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Pizza Bob

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Everything posted by Pizza Bob

  1. I have a friend who is a new gun owner / shooter and he has just discovered that he is right-handed but left eye dominant. Which leads me to ask these questions. I know that theoretically, with iron sights on a handgun, you are supposed to sight with both eyes open (I've never been able to do that - but let's assume that he can). If both eyes are open, does it matter which eye is dominant regardless of which hand is dominant. With an optic, long gun or handgun, does it matter if you are sighting with your dominant eye if the optic was sighted in using your non-dominant eye. IOW - right handed bolt-action rifle with a scope that was sighted using the non-dominant eye (right in this case). Never had to deal with these issues as I'm right/right. When I shot IPSC in the 80's, the club president was right handed, left eye dominant and was a double A shooter. Thanks for any input from those in the know. Adios, Pizza Bob
  2. What is this "printing" that is referred to? These are e-permits, there is no printing until one is executed at an FFL, at which point they print out the transaction for your records. There is no paper back-up at the local PD that I know of. Once you pay for the permits at your local PD they become executable. I would imagine that it is little more than a keystroke to indicate to the NJSP that permits have been paid for. I can see your point if your local PD tends to "drag their feet" on all things firearm related, but mine does not, so I return to my original premise. Adios, Pizza Bob PS: Have since applied for four more permits and a Multiple Purchase Exemption - it'll be interesting to see if the inclusion of the MPE mucks up the works as badly as it did when they were all hard copy.
  3. There are some good things that happened in 2020 - this purchase being one of them. My S&W Revolver collection is all post war, but this is the oldest S&W revolver I own... It is a 1949 S&W .38/44 Outdoorsman. The .38 refers to the caliber - .38 S&W Special - and the 44 to the frame size. These were the precursors to the .357 Magnum although they kept these in the line long after the .357 came out (ca 1936). It is a hot-loaded .38 Special very much akin to today's .38 +P. This one has some special touches. It is equipped with King Gun Sight Company front and rear sights and the hammer has been reconfigured. The stocks are Keith Brown target stocks checkered in the Roper pattern. Not sure that they'll stay on this gun, but maybe. Keith Brown is not even taking orders any more and the only way to buy his stocks is through a broker. There are about three iconic grip makers still alive and Keith Brown is at the top of that list. The other two are the Culinas and Craig Spegel - I just talked to Craig yesterday and got on his wait list - he is currently back-logged for three years. Glad for the year to go out on a high note. Adios, Pizza Bob
  4. I know where there is a fine one at a good price. Interested? PM me. Adios, Pizza Bob
  5. I saw that - just slightly out of reach financially. I'm afraid that this is about as close as I'll come to owning one of Elmer's guns... Model 29-3 Elmer Keith Commemorative Deluxe Edition (one of the first 100). Beyond the standard model this has further gold embellishments and real ivory stocks. But thanks for thinking of me. Adios, Pizza Bob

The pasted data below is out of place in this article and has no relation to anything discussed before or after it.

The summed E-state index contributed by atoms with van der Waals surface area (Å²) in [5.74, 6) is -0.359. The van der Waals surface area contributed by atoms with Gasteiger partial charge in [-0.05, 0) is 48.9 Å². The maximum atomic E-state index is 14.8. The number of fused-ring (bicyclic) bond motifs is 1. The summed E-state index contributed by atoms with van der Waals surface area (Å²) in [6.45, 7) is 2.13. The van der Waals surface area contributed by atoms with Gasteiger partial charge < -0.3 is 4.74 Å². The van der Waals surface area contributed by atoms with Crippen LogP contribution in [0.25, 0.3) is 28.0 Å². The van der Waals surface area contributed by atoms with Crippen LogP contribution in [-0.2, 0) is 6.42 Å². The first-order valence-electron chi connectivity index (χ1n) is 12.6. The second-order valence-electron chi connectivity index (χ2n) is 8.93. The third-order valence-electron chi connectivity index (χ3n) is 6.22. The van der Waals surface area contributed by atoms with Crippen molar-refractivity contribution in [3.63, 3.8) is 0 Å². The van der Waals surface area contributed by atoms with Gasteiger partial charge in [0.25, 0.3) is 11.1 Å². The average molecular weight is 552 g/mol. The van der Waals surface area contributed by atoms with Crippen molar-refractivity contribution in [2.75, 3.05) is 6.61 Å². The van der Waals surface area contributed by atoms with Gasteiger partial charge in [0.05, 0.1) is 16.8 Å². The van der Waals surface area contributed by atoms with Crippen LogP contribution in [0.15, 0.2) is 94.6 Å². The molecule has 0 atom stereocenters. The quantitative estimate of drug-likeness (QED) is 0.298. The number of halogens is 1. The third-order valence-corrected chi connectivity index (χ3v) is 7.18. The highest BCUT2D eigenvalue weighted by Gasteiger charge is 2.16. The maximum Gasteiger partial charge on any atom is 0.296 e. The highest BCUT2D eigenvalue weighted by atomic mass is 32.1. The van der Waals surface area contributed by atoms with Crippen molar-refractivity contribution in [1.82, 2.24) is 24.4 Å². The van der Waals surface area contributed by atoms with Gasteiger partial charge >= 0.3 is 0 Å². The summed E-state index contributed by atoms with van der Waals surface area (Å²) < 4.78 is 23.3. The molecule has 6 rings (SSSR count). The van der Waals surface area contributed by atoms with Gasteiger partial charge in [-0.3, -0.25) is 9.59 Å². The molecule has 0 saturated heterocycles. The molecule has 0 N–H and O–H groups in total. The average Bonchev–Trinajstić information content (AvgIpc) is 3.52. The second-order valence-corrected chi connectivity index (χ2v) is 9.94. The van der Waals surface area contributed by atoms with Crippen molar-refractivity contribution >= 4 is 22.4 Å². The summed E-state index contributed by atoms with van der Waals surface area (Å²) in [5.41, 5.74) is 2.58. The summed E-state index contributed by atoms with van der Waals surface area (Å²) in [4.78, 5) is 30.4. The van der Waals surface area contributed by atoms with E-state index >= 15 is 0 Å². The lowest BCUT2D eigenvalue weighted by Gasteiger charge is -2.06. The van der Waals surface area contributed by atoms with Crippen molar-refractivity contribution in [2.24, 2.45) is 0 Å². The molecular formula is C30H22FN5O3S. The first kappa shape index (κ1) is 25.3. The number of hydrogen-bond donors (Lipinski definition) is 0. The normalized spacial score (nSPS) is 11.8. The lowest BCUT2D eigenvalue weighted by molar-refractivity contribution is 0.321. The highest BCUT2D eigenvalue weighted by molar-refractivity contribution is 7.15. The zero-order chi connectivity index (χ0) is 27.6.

6. The point is that if it is legal to possess in the home (it is), it is legal to use it for defensive purposes in the home.
  7. Last time I was there they were just limiting the number of people in the store at any one time.
  8. Unfortunately, this is happening in CA. ANJRPC and or CNJFO need to institute a similar suit in NJ or, at the least, file an amicus curiae in the CA case. Adios, Pizza Bob
  9. No disrespect to the Cobalt, but it isn't even close to the SS. Thanks to Stu, I'll write this off to Hanlon's Razor. LOL.
  10. I e-mailed the NJSP / FIU about this "glitch". It'll be interesting to see if they respond and what they say.
  11. How about a Weaver Fixed Power T-series scope? That's a T36 with a fine crosshair with a dot on my Cooper .17 HMR. Adios, Pizza Bob
  12. Granted, the situation I'm about to describe is not the norm for most handgun purchasers, but it could be. Last time I applied for some purchase permits I noted that on the on-line FARS application it asked if you wanted to apply for a Multiple Purchase Exemption (MPE). I was really happy to see this, in the hope that it would speed up the process of receiving a MPE approval. My most recent (hardcopy application) took almost three months. I am in need for another MPE for six guns. I am two permits short also, so I decided to apply today for some more permits and a new MPE. Started the FARS process and got to the MPE question - to which I answered "yes". Initially there are only enough fields to enter two guns, but a button to click to add more fields. Make my first two entries, click the button and it opens one more set of fields. Enter the third gun and click again. Another set of fields appears and I enter the fourth gun. I click again and it tells me that I can only make four entries. The old hard copy applications had many, many lines to enter your multiple purchases. What gives? Seems like a little backdoor gun control. Are they trying to further limit what we can buy? I am a collector with the need to purchase collectible guns when I find them. Sometimes there can be months between finds, sometimes, like now, it is an embarrassment of riches. I know, definitely a "First World Problem" and probably something that most will never have to concern themselves with - but it does concern me, and probably should you too. Adios, Pizza Bob